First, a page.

Good Vibrations: Machine provides exercise regimens for those who need low-impact options By Carey Hamilton, The Salt Lake Tribune
On a recent Friday morning, a steady stream of clients walked into a small room at Midvale Athletic Club for a 15-minute session with a personal trainer. They didn't pump iron or run on a treadmill. Instead, they worked with a relatively new machine that improves muscle strength and flexibility, increases bone density and helps with weight loss all without having to break a sweat. At least that's what its manufacturers say. Called the Power Plate, the machine resembles a scale, with a large base that clients stand on and a connecting upright pole. You can also sit, lie or put a part of your body on the machine: the makers of Power Plate recommended about 50 different exercises and massage positions.
"I think my circulation has improved, and I feel more energetic," said Irene Mitchell, a Murray woman in her 60s, who just finished a squat position on the machine. Since starting a Power Plate routine about a month ago, Mitchell also has slimmed down. "Anything that can make me lose weight, I'm all for it. And I think it helps with your flexibility too." Whole body vibration: The Power Plate sends vibrations through the body at intervals between 30 and 50 times per second, depending on the frequency setting. The theory is the vibrations cause the muscles to contract at a rate that is hard to achieve through other training methods.
Whole body vibration therapy and the Power Plate are so new in the United States — not quite two years old — that many personal trainers and physical therapists have yet to pass judgment on them. "It's [whole body vibration therapy] a very interesting topic with little scientific research supporting or denying its effectiveness," said Robyn Curtis, a spokeswoman for the National Strength & Conditioning Association in Colorado Springs, Co. Chris Camacho, Power Plate's director of education and training, said whole body vibration therapy has been popular in Europe for years, but is just catching on here. Russian scientists first experimented with it in the 1970s on cosmonauts and Olympic athletes. Professional sports teams, including the NFL's Oakland Raiders, Tennessee Titans and the Kansas City Chiefs — have used the technology. "The body senses an instability, and you get an involuntary muscle contraction to stabilize yourself," Camacho explained. "It's good for athletes but also good for someone who's never worked out, or is recovering from surgery or is overweight."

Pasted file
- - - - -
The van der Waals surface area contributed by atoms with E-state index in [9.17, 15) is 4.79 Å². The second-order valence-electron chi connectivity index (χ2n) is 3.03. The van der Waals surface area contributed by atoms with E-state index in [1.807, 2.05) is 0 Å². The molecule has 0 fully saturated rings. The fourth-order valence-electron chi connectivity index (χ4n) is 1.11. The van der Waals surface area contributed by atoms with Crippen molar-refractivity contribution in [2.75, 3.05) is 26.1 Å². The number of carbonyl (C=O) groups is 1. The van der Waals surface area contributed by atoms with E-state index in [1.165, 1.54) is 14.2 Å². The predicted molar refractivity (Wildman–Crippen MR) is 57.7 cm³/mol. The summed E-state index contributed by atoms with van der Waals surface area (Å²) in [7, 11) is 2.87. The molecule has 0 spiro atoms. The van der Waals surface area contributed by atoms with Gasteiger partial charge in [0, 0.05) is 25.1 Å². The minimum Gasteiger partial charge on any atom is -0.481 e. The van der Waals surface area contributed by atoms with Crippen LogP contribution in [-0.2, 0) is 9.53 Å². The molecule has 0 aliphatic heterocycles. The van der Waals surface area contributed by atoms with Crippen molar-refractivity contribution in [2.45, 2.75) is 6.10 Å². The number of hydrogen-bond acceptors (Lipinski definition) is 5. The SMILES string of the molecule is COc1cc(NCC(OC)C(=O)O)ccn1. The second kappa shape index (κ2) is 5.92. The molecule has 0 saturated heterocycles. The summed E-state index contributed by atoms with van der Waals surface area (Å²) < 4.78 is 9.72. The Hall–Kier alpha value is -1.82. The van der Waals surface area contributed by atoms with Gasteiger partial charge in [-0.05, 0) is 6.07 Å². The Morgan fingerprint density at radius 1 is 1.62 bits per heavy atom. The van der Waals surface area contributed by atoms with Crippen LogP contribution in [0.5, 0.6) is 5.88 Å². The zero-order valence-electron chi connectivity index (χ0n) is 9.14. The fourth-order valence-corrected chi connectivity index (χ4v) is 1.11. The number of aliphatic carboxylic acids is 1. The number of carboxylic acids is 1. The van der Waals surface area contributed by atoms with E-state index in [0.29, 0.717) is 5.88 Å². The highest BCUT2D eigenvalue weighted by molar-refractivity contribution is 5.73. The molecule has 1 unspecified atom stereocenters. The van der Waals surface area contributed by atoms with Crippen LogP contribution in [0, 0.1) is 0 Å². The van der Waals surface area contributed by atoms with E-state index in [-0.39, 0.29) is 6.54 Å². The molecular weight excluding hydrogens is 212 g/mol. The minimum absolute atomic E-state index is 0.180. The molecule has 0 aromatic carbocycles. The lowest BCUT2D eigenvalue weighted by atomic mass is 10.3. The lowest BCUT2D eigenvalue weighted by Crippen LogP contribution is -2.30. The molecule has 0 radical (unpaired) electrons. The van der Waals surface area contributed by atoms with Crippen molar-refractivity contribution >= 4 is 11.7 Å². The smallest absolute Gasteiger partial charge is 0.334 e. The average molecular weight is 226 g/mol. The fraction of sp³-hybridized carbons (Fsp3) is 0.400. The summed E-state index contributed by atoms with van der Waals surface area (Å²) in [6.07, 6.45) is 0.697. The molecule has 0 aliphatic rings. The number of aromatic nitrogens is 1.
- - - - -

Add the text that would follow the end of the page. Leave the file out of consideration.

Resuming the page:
Only machine in Utah: Many of the clients at the Midvale Athletic Club, which has the only machine in Utah available to the public, suffer from various ailments and diseases, and need a low-impact option. When Neil Hayward, 50, of South Jordan first started, he had to be held upright by his father and Patty Davis, the club's general manager. Hayward suffers from cerebral palsy and uses a wheelchair. "Neil's muscles weren't ever properly developed, so he's getting them developed more," Davis said. "It's helped strengthen his ankles" so he can stand up for part of the sessions. Another client is a 20-year-old professional golfer from Provo, Davis said. Davis tailors the program to each client. The typical session lasts 15 minutes, with 30 to 60 second sets of exercise or massaging. "We assess each client's needs and abilities," she said. "It's just like regular exercise — you need to rest between sets. It actually does fatigue people and give them the benefits of exercise."
Eventually, Susan Hardy, the club's owner, plans to buy two more Power Plates, which cost about $8,500, and expand that part of her business to Davis and Utah counties. Janet Smedley of Salt Lake City said she makes the drive to Midvale because of the benefits. "Several years ago I could hardly get out of bed, I was in so much pain from fibromyalgia," she said. "Now I work out five times a week. It [the Power Plate] definitely has helped reduce my pain and give me strength." For more information about the Power Plate, visit the manufacturer’s website: http://www.powerplateusa.com Source: The Salt Lake Tribune. © Copyright 2004, The Salt Lake Tribune.